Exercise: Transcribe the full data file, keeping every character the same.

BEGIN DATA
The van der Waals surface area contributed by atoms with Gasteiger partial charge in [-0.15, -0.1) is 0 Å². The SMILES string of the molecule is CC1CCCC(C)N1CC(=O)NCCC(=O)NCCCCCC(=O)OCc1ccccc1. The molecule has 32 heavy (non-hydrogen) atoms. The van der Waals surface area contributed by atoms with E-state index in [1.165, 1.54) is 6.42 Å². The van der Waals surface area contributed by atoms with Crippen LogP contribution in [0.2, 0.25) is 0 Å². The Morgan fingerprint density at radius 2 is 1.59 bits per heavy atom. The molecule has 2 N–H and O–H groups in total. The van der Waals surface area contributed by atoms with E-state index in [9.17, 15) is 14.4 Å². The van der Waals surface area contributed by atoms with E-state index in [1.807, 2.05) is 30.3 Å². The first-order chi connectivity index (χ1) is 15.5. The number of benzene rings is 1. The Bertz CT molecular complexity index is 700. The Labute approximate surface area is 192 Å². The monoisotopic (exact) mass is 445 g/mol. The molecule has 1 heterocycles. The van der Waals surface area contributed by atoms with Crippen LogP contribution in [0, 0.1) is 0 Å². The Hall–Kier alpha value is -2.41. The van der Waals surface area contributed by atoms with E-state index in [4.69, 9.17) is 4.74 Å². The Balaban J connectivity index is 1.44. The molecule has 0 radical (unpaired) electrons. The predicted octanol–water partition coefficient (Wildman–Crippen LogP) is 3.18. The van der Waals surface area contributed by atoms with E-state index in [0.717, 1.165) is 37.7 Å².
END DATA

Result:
The van der Waals surface area contributed by atoms with Gasteiger partial charge in [-0.15, -0.1) is 0 Å². The SMILES string of the molecule is CC1CCCC(C)N1CC(=O)NCCC(=O)NCCCCCC(=O)OCc1ccccc1. The molecule has 32 heavy (non-hydrogen) atoms. The van der Waals surface area contributed by atoms with E-state index in [1.165, 1.54) is 6.42 Å². The van der Waals surface area contributed by atoms with Crippen LogP contribution in [0.2, 0.25) is 0 Å². The Morgan fingerprint density at radius 2 is 1.59 bits per heavy atom. The molecule has 2 N–H and O–H groups in total. The van der Waals surface area contributed by atoms with E-state index in [9.17, 15) is 14.4 Å². The van der Waals surface area contributed by atoms with E-state index in [1.807, 2.05) is 30.3 Å². The first-order chi connectivity index (χ1) is 15.5. The number of benzene rings is 1. The Bertz CT molecular complexity index is 700. The Labute approximate surface area is 192 Å². The monoisotopic (exact) mass is 445 g/mol. The molecule has 1 heterocycles. The van der Waals surface area contributed by atoms with Crippen LogP contribution in [0, 0.1) is 0 Å². The Hall–Kier alpha value is -2.41. The van der Waals surface area contributed by atoms with E-state index in [4.69, 9.17) is 4.74 Å². The Balaban J connectivity index is 1.44. The molecule has 0 radical (unpaired) electrons. The predicted octanol–water partition coefficient (Wildman–Crippen LogP) is 3.18. The van der Waals surface area contributed by atoms with E-state index in [0.717, 1.165) is 37.7 Å².